What's Emma Cooking For Lent? Why, fish, of course...

Emma Sharp Dalton-Brown

Thursday, March 07, 2013

Print this page Email A Friend!

Here we are living on an island, surrounded by water where fish live, and yet we don't have abundant supplies of fish to buy. Even foreigners have noted, "I am surprised there isn't more fish readily available in Jamaican supermarkets." For a time, this was probably true, but things are different now. Suppliers like Best Dressed and Rainforest Seafood are keeping mainstream supermarkets stocked with seafood. As we are in the midst of Lent, Thursday Life will be investigating the seafood situation in said supermarkets, and featuring some fabulous fish recipes for our readers. Thanks to Best Dressed, who are donating all the freshwater tilapia for our recipes.

Last week, Thursday Life visited Empire Supermarket in Lane Plaza a few times to see what was available. Their meat and fish supervisor, Garfield Stewart, took a few moments to tell us how he and his team of six handle fish once it has been delivered. "We get whole fish and fish fillets in 50 to 60 pound cases from Rainforest Seafood," he told us, "and we divide it all into smaller domestic sizes. Sometimes we'll cut the larger whole fish into steaks with the bone left in." There was an impressive variety in the freezer, including "Banga Mary, King Fish, Silver Snapper, Grunt and Red Snapper, which all come whole; and fillets of Banga Mary, Basa, Silver Snapper and Sea Trout," Stewart showed us.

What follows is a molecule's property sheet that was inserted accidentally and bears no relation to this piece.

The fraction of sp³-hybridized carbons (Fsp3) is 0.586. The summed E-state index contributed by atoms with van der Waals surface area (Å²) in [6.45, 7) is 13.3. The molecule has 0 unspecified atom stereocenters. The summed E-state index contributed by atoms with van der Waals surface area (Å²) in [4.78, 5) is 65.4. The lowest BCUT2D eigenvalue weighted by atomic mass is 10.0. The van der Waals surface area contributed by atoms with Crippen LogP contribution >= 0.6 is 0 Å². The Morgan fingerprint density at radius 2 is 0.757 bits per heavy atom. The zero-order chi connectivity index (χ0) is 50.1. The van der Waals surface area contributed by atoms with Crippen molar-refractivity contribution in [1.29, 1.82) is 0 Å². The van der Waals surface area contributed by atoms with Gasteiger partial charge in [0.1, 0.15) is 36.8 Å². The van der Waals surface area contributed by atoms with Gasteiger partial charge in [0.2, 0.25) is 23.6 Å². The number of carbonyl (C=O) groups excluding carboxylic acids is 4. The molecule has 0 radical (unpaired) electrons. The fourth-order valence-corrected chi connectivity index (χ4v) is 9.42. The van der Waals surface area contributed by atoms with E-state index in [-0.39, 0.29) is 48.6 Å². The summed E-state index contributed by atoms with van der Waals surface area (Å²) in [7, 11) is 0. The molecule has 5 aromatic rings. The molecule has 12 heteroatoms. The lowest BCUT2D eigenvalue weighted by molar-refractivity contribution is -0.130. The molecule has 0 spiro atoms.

The price per kilogram of the fish varies. Banga Mary is one of the cheaper whole fish, at just under $590 per kilo, and the grey snapper presently sells at just over $1,000 for one kilogram. Boneless fillets run at a slightly more expensive rate, with sea trout being around $1,200 per kilo, and cat fish costing in the $720 range for a kilo. Luckily for Stewart and his busy team, "The fish, which is usually delivered on a Wednesday, comes gutted and frozen."

Empire "sells most of the fish Friday through to Sunday," Stewart explains. "Silver snapper is the most popular with shoppers, who tend to be repeat customers, but I personally like all the fish that comes in here," he concludes.

Sonia Godfrey-Deer, a housekeeper, is a frequent shopper at Empire. "I am looking for whole fish today," she shares with Thursday Life. "I like Banga Mary, which I escoveitch and serve with fried bammy and bread," she gushed, "or I'll steam it with carrots, okra and string beans, and serve with crushed potatoes, or food like yam, dumpling, and banana. And I always season with hot pepper, thyme, onion, pimento berries, and jerk seasoning." Godfrey-Deer confesses that she never leaves the supermarket without fish, and will eat it at least twice a week. "I cook it for myself and the person for whom I work," she said. "My favourite is brown stew fish for breakfast, which I cook with browning or soy sauce, and a little ketchup, and I eat it with food. When I go home," she continued, "I cook fish for my family, especially the last daughter, who doesn't like meat."

On Thursday Life's second trip to Empire for the week, a busy Saturday, we spoke with Darlene Black, a supervisor at Liguanea Lane pharmacy, who shops for fish roughly twice a month. Her favourite fish are snapper fillets and whole parrot fish. "My children like escoveitch fish, but sometimes I'll also make a sweet and sour fish. However, one of my favourites is steaming a whole fish in the traditional Jamaican way with okra, scallion, and so on. Sometimes I'll steam large water crackers in a separate dish with water, seasoned with salt, pepper and butter. When the crackers swell I pour them over the steam fish to soak up the juices, which my kids absolutely love," she eagerly shared.

However, Darlene Black, who does catering on weekends, also likes to experiment with international cuisine. "I make a Thai fish recipe with Thai red curry paste and coconut milk, which is simply delicious," she concluded.